How Europe's Budget Hotel Chains Can Save You a Ton of Money

If you're going to be traveling this fall or winter and aren't considering Europe, it's entirely fair to ask: Why not? With the dollar up against the pound, the Euro – heck, even some of those fancy Scandinavian currencies – it's almost insane to be spending your money elsewhere. (At the very least, plan ahead and do a big spring trip or something, anything. Just go, before things get expensive again.)

One of the most fantastic developments in European travel (Brexit notwithstanding, we include here, for the time being, the United Kingdom) in recent years has been wide-spread simplification in the budget travel sphere – now, anyone with more wanderlust than money and time can choose from a growing number of spectacular and affordable hotel chains that seem to be throwing up locations in new cities all the time. Charming and cozy? Not so much. But for those of us who aren't retired and don't have months to research every night's stay on our next continental sojourn, they're nothing short of a lifesaver.

Ready to plan your trip? Here are the brands – both established and up-and-coming – you should know about beforehand.

1. Motel One

This genius, boutique-on-a-budget brand for sure wasn't named by Americans, but there's nothing motel-like about its smart, snug but comfortable rooms – some loyalists find themselves frustrated to have to return to real life after becoming accustomed to this German chain's ethic, offering everything you need (surprisingly plush beds, great showers, soothing décor, extensive breakfasts for a few bucks more) and very little you don't. Often priced as low as $65/night, they deliver what American road warriors might recognize as a slight upgrade to Starwood's Aloft concept, typically for less money, thanks to smaller rooms and fewer non-essential amenities. Hopefully, Motel One will eventually be in every city, everywhere, but for now you'll find them all over Germany and the United Kingdom. They're also making inroads in cities like Prague, Amsterdam, Vienna and Barcelona.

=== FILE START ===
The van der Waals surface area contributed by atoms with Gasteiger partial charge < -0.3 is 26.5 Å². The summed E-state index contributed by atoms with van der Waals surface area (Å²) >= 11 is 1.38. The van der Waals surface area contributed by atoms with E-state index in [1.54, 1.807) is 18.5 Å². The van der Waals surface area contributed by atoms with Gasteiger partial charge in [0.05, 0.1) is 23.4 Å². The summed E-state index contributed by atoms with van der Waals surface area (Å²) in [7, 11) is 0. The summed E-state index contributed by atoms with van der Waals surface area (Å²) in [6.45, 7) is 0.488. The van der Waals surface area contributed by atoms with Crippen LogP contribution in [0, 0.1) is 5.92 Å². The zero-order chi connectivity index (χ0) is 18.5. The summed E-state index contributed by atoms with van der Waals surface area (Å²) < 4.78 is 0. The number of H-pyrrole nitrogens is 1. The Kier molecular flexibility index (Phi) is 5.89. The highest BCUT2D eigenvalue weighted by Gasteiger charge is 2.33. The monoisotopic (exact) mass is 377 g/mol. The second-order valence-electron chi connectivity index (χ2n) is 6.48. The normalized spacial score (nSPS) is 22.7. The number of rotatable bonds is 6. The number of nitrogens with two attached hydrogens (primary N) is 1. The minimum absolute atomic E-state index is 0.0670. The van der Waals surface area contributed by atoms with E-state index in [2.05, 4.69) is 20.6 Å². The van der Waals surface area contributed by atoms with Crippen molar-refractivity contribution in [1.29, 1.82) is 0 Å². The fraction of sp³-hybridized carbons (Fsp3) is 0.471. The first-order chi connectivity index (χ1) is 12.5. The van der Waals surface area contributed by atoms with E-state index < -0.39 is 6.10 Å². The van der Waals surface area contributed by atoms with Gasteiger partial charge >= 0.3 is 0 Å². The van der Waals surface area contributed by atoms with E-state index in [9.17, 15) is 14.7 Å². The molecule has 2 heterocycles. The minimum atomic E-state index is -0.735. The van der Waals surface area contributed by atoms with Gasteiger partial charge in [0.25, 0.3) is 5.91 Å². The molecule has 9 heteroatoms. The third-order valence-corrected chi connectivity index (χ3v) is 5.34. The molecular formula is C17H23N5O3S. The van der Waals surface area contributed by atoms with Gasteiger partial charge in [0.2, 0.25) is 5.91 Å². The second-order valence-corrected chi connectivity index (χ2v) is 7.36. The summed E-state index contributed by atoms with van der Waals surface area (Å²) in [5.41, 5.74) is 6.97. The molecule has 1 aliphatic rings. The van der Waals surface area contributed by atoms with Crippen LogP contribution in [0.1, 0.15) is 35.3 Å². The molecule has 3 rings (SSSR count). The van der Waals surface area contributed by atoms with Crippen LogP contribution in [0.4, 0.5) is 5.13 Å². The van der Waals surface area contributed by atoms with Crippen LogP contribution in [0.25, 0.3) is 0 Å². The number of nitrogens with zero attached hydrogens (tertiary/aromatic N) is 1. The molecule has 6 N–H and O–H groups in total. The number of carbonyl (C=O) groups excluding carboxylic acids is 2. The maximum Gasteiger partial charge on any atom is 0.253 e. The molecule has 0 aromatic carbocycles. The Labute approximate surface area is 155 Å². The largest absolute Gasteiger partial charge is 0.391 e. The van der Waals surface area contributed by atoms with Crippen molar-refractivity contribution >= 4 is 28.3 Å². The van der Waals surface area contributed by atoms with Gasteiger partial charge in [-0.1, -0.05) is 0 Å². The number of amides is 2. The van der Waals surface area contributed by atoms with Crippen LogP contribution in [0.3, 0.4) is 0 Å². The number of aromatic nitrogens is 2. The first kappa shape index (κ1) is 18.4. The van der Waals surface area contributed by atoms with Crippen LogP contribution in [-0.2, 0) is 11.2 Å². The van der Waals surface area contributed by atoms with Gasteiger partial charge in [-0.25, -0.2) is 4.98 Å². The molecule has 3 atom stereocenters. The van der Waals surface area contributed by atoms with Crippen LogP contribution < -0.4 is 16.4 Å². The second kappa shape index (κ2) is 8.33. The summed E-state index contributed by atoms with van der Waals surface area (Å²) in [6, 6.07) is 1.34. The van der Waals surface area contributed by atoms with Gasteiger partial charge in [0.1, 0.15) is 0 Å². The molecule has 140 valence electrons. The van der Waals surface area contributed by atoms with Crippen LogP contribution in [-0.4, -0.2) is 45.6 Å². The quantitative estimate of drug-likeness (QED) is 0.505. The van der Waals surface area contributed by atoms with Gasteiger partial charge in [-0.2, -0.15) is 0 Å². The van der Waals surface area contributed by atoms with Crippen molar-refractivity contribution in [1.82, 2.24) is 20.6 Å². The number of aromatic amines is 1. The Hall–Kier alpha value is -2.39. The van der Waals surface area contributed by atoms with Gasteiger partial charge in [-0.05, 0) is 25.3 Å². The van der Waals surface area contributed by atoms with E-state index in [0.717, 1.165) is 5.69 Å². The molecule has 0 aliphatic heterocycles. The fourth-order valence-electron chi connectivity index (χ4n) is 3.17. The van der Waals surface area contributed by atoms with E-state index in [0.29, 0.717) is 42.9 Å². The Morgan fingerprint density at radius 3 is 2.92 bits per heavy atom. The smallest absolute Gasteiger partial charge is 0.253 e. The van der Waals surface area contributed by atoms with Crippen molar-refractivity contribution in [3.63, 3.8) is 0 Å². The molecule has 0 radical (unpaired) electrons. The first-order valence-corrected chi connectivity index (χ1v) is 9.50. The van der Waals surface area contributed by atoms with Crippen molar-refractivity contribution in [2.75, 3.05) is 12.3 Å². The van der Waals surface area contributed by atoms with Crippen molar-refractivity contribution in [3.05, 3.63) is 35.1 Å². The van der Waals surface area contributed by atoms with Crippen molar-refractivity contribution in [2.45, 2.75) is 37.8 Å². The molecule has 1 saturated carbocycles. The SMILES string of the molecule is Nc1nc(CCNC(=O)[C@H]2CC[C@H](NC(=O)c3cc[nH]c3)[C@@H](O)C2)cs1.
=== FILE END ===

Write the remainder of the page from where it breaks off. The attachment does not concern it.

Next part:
2. Premier Inn

How they do it, who knows, but if you book in advance and aren't insistent on prime London locations, it's not unheard of to snag an entire week at one of this supersized United Kingdom chain's many properties for as little as $400, all taxes included, with current exchange rates. You'll have to book and pay in advance, but it's just one of the ways that travel to a country where the dollar never seems to stretch all that far can be surprisingly affordable. Properties aren't exactly created equal – some are flashy new builds, other locations are downright historic, some are dull, functional and poorly located. All, however, offer very comfortable beds, one of the better cheap hotel breakfasts you'll find in the UK (you pay separately, it's around $10 per person and includes an unlimited full English set-up and strong coffee) and a good night's sleep guarantee. (In a country where hotels at any price point can get more than a little rowdy on the weekends, this isn't just marketing speak.) Yet another chain that'll have seasoned American travelers annoyed to think of how much more they're often paying for less, back home. Best news of all: They're slowly expanding into Germany – Frankfurt's already open, Munich is said to be next.

3. ibis Budget